Volume 15, Number 11—November 2009
Leishmania killicki Imported from Tunisian Desert
To the Editor: In North Africa, cutaneous leishmaniasis (CL) is a widespread zoonosis transmitted by sandflies. In Tunisia, 3 Leishmania species are responsible for CL: L. major, L. infantum, and L. killicki. L. major causes 2,000–4,000 zoonotic CL infections each year. L. infantum, the usual agent of visceral leishmaniasis, may be implicated in sporadic CL in northern Tunisia (dermotropic strains coexist with viscerotropic strains of L. infantum in these areas). L. killicki was first described in the desert region of Tataouine, Tunisia, in 1986 (1) and is the agent of chronic CL. We report a case of chronic CL caused by L. killicki, imported to Europe by a woman who had traveled to Tunisia.
A 76-year-old woman, with no relevant medical history, sought treatment from a dermatologist in Grenoble, France, for a cutaneous lesion on her right arm. This lesion had appeared 2 months after she returned from a July 2007 trip to Tunisia, where she spent 2 weeks in the desert riding camels and sleeping under a tent. The cutaneous lesion was isolated, round, 10 mm in diameter, ulcerative, surrounded by inflammation, and painless; no lymphadenopathy was found. The patient had no lesions on her mucous membranes and no concomitant general signs or symptoms. Given the absence of substantial signs or symptoms, the patient had paid no particular attention to this lesion until it became secondarily infected with bacteria. The secondary infection resolved after treatment with antimicrobial drugs, but the lesion persisted and a diagnosis of CL, presumably caused by L. major, was suggested.
Histologic investigation of a skin scraping showed amastigotes of Leishmania spp., but no further identification was done at that time. No treatment was given because the lesion was isolated and on the arm and because L. major lesions frequently heal spontaneously. After 2 months, the lesion had not healed, and Leishmania amastigotes were still found in scrapings. After 8 months, the lesion became inflamed, and a skin scraping sample was sent to the National Reference Center of Leishmania in Montpellier, France. DNA was extracted, and L. killicki was identified by genotyping. Various therapeutic options were considered, but no clear treatment recommendations were found. Parenteral therapy (pentavalent antimonials, pentamidine isethionate, or amphotericin B) was not used because of adverse effects of these drugs. Miltefosine, used for visceral leishmaniasis (2), was an option because it can be taken orally and is well tolerated: however, its effectiveness for CL has mostly been evaluated for South American forms of CL, and its effectiveness for other forms is still not clear (3). Given the patient’s older age and the fact that lesion was isolated, intralesional treatment with meglumine antimoniate was initiated. After 9 weekly injections, the lesion disappeared (10 months after onset).
CL caused by L. killicki is called chronic CL because lesions persist for years, as opposed to CL caused by L. major, for which lesions usually resolve without treatment after a few months. L. killicki was first considered to appear sporadically in limited areas, but a recent study found new foci in southern Tunisia (partly overlapping an L. major–endemic area) (4,5) and in neighboring countries such as Algeria (6) and Libya (7). Depending on the identification method used (multilocus enzyme electrophoresis or multilocus microsatellite typing), L. killicki is considered to be either a separate species or a variety of L. tropica (8,9). Although fewer L. killicki cases have been reported (<20 cases since 1986), L. killicki infections differ from L. tropica infections because transmission seems strictly zoonotic (versus mostly anthroponotic for L. tropica) and because the clinical signs seem to be restricted to a chronic cutaneous lesion resistant to standard treatment.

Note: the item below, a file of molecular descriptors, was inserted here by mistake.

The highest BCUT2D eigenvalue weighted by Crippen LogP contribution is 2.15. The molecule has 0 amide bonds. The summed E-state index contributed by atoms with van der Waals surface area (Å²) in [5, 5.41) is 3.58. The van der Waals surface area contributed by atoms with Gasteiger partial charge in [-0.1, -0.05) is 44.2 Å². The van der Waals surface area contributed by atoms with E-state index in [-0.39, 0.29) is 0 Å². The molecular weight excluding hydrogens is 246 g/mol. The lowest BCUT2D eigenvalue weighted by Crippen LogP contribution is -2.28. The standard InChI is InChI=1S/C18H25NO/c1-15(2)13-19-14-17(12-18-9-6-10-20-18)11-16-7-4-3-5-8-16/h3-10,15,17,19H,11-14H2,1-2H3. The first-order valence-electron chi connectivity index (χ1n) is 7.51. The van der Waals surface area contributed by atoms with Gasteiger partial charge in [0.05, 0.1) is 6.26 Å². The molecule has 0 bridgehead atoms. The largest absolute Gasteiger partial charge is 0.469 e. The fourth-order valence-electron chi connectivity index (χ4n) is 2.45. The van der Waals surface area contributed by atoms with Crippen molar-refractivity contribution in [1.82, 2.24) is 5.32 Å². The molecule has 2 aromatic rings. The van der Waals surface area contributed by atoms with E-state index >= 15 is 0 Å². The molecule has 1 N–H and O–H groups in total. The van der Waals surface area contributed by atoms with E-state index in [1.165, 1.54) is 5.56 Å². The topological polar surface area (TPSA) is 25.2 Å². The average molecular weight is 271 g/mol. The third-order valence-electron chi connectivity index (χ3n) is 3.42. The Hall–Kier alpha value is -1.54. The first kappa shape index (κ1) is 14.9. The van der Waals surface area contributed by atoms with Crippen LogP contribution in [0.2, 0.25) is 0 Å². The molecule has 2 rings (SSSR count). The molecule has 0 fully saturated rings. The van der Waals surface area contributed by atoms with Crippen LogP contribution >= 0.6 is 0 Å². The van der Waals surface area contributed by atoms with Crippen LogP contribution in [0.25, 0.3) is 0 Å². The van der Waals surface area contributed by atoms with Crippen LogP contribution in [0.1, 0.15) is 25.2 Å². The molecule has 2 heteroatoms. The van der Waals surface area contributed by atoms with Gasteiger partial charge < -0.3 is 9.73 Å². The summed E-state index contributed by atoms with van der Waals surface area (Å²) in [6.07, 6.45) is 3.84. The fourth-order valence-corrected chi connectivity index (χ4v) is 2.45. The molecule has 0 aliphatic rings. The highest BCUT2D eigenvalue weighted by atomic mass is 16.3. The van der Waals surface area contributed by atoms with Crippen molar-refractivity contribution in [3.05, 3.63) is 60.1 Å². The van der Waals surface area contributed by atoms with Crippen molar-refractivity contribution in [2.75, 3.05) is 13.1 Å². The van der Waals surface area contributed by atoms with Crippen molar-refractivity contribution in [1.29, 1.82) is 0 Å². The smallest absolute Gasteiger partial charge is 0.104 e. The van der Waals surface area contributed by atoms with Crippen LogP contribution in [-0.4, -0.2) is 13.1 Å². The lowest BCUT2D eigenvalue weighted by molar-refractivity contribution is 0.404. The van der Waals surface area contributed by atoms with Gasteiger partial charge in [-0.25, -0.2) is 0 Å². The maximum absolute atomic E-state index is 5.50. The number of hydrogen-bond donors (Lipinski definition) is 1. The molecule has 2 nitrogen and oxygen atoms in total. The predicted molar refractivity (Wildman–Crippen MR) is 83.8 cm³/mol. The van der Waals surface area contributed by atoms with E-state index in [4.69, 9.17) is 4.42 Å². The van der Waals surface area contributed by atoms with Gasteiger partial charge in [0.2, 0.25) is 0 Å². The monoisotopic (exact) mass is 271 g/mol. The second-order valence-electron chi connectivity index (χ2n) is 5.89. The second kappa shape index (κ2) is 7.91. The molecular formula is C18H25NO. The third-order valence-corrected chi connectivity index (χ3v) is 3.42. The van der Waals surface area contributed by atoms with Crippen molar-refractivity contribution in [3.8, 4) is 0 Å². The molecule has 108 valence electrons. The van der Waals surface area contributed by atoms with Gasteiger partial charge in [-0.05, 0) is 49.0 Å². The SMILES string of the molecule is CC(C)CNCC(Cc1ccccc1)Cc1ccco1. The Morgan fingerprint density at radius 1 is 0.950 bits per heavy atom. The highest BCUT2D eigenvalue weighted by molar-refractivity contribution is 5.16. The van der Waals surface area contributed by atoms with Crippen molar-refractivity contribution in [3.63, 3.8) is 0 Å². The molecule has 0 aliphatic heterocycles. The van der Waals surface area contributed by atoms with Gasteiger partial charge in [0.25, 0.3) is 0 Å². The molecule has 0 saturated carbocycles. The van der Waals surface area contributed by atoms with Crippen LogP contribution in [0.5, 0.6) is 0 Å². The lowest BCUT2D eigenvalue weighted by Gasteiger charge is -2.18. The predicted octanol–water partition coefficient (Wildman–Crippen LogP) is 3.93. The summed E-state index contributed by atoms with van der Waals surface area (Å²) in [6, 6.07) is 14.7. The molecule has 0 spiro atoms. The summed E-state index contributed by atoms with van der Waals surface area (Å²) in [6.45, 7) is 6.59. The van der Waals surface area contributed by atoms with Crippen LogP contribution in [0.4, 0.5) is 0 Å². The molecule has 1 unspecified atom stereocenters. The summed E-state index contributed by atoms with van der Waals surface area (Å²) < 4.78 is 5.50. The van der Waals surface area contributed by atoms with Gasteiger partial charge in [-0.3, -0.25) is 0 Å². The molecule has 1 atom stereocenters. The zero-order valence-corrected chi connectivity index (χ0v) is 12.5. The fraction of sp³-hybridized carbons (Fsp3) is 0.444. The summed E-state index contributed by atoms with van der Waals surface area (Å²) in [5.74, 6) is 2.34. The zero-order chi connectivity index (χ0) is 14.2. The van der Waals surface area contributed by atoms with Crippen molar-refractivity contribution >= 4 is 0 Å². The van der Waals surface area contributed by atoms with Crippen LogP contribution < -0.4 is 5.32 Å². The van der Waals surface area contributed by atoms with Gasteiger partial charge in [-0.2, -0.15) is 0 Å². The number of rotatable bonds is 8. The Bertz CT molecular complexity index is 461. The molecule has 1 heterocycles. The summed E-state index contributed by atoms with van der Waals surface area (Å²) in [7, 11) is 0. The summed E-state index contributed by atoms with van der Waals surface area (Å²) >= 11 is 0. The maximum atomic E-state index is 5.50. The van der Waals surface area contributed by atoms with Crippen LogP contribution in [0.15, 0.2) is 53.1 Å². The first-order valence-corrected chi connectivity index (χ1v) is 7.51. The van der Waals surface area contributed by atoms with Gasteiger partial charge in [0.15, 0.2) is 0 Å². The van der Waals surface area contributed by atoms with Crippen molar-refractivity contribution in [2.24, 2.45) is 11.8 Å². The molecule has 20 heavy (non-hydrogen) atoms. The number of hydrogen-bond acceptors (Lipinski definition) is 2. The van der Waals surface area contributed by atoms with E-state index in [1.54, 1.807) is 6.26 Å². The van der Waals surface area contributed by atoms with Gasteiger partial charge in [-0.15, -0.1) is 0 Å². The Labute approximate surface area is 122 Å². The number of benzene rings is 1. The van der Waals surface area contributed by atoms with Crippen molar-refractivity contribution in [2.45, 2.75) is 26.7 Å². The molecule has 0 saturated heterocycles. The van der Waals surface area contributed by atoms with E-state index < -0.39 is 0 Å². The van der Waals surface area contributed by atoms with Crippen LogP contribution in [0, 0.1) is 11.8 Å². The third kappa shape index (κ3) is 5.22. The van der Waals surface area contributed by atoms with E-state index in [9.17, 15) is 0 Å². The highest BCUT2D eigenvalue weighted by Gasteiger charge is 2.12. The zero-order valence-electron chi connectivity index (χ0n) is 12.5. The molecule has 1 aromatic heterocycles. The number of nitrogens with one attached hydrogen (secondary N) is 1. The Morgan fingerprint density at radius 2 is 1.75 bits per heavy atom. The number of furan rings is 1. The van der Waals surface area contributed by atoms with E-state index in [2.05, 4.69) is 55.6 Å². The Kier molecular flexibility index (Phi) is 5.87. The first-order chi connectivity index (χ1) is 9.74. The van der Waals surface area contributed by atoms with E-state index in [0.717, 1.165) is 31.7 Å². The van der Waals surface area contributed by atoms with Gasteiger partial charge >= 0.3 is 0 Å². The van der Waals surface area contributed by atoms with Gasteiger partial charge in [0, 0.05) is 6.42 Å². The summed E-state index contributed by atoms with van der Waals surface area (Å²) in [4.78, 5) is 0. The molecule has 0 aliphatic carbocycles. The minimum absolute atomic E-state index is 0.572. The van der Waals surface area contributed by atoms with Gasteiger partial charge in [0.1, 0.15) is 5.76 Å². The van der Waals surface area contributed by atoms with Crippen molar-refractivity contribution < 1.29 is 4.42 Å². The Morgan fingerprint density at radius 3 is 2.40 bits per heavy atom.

The case reported here highlights the effect of ecotourism on imported diseases; journeys that were previously considered adventurous (i.e., physically challenging) are now easily accessible to anyone, thanks to the operation of well-organized tours. When treating travelers, clinicians must be aware of the specific epidemiology of disease agents in the regions visited. This case also shows the difficulties encountered when selecting treatment for leishmaniasis because it is still considered a neglected tropical disease, and thus the development of effective and nontoxic drug treatments has not been a priority. Lastly, this case shows how travelers can potentially spread rare diseases. Reservoirs and vectors can also be imported to other regions as a result of urbanization, climate change, and exportations. These factors lead to changes in environmental conditions favorable to spread of anthroponotic Leishmania spp. (urbanization) or to the establishment of tropical and/or subtropical vector species (global warming), and Leishmania strains can be exported through dogs. Specific species of Leishmania are no longer circumscribed to particular regions. In Europe, controlling this vector-borne disease seems essential because leishmaiasis is already endemic to southern Europe and new species may be introduced (10).
CL caused by L. killicki will probably soon become more common among persons who travel throughout North Africa. Because of the chronic evolution of CL lesions, clinicians should characterize the Leishmania strain and, if necessary, adapt their patient care to the strain.
We thank Jean-Pierre Dedet for his invaluable advice on therapy and Pierre-Emmanuel Colle for English proofreading.
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